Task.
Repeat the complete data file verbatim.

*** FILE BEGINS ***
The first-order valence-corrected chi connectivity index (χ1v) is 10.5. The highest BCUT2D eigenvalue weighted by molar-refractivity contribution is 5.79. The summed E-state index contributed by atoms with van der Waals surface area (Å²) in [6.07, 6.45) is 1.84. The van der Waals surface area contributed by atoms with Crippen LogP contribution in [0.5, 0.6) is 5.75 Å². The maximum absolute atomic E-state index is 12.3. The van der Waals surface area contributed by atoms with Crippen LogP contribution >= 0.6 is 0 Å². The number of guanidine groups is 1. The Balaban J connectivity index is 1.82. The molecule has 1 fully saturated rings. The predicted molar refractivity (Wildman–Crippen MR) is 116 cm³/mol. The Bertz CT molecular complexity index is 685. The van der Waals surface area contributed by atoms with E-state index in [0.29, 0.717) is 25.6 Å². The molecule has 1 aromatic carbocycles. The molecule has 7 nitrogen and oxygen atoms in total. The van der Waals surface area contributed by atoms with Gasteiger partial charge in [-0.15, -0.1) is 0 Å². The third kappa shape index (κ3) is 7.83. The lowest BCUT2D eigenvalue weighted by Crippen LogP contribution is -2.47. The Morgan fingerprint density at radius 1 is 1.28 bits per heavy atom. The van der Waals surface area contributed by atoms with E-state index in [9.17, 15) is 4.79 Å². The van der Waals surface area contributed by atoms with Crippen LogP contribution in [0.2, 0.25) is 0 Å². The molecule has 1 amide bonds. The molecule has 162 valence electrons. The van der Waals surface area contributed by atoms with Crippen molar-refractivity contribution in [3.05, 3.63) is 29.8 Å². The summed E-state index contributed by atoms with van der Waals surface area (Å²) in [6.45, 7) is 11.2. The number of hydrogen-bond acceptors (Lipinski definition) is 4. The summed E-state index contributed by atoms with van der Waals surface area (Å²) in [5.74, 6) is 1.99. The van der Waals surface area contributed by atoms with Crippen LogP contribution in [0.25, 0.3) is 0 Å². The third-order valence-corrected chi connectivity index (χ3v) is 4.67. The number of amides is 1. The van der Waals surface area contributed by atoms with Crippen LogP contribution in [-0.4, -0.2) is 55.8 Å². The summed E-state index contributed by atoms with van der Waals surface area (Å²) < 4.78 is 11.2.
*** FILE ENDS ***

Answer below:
The first-order valence-corrected chi connectivity index (χ1v) is 10.5. The highest BCUT2D eigenvalue weighted by molar-refractivity contribution is 5.79. The summed E-state index contributed by atoms with van der Waals surface area (Å²) in [6.07, 6.45) is 1.84. The van der Waals surface area contributed by atoms with Crippen LogP contribution in [0.5, 0.6) is 5.75 Å². The maximum absolute atomic E-state index is 12.3. The van der Waals surface area contributed by atoms with Crippen LogP contribution >= 0.6 is 0 Å². The number of guanidine groups is 1. The Balaban J connectivity index is 1.82. The molecule has 1 fully saturated rings. The predicted molar refractivity (Wildman–Crippen MR) is 116 cm³/mol. The Bertz CT molecular complexity index is 685. The van der Waals surface area contributed by atoms with E-state index in [0.29, 0.717) is 25.6 Å². The molecule has 1 aromatic carbocycles. The molecule has 7 nitrogen and oxygen atoms in total. The van der Waals surface area contributed by atoms with Gasteiger partial charge in [-0.15, -0.1) is 0 Å². The third kappa shape index (κ3) is 7.83. The lowest BCUT2D eigenvalue weighted by Crippen LogP contribution is -2.47. The Morgan fingerprint density at radius 1 is 1.28 bits per heavy atom. The van der Waals surface area contributed by atoms with E-state index in [9.17, 15) is 4.79 Å². The van der Waals surface area contributed by atoms with Crippen LogP contribution in [0.2, 0.25) is 0 Å². The molecule has 1 amide bonds. The molecule has 162 valence electrons. The van der Waals surface area contributed by atoms with Crippen molar-refractivity contribution in [3.05, 3.63) is 29.8 Å². The summed E-state index contributed by atoms with van der Waals surface area (Å²) in [6.45, 7) is 11.2. The number of hydrogen-bond acceptors (Lipinski definition) is 4. The summed E-state index contributed by atoms with van der Waals surface area (Å²) in [5.74, 6) is 1.99. The van der Waals surface area contributed by atoms with Crippen LogP contribution in [0.25, 0.3) is 0 Å². The third-order valence-corrected chi connectivity index (χ3v) is 4.67. The number of amides is 1. The van der Waals surface area contributed by atoms with Crippen LogP contribution in [-0.4, -0.2) is 55.8 Å². The summed E-state index contributed by atoms with van der Waals surface area (Å²) < 4.78 is 11.2.